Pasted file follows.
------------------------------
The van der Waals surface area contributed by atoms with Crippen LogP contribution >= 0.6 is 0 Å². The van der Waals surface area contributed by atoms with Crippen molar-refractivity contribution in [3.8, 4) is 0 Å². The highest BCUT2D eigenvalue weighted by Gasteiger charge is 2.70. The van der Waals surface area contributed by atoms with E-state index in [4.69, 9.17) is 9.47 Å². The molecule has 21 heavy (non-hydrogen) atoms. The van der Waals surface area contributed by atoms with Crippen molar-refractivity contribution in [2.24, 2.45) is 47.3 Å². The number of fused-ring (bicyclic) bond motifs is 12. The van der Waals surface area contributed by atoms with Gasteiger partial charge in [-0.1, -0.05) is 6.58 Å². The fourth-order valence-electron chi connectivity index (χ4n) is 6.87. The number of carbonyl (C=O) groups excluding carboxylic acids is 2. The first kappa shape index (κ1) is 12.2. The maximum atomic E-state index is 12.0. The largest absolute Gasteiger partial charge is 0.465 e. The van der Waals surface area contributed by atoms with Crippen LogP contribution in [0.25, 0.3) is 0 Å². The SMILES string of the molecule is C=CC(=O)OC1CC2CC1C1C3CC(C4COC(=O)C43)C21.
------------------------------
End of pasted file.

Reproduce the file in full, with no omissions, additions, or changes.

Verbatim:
The van der Waals surface area contributed by atoms with Crippen LogP contribution >= 0.6 is 0 Å². The van der Waals surface area contributed by atoms with Crippen molar-refractivity contribution in [3.8, 4) is 0 Å². The highest BCUT2D eigenvalue weighted by Gasteiger charge is 2.70. The van der Waals surface area contributed by atoms with E-state index in [4.69, 9.17) is 9.47 Å². The molecule has 21 heavy (non-hydrogen) atoms. The van der Waals surface area contributed by atoms with Crippen molar-refractivity contribution in [2.24, 2.45) is 47.3 Å². The number of fused-ring (bicyclic) bond motifs is 12. The van der Waals surface area contributed by atoms with Gasteiger partial charge in [-0.1, -0.05) is 6.58 Å². The fourth-order valence-electron chi connectivity index (χ4n) is 6.87. The number of carbonyl (C=O) groups excluding carboxylic acids is 2. The first kappa shape index (κ1) is 12.2. The maximum atomic E-state index is 12.0. The largest absolute Gasteiger partial charge is 0.465 e. The van der Waals surface area contributed by atoms with Crippen LogP contribution in [0.25, 0.3) is 0 Å². The SMILES string of the molecule is C=CC(=O)OC1CC2CC1C1C3CC(C4COC(=O)C43)C21.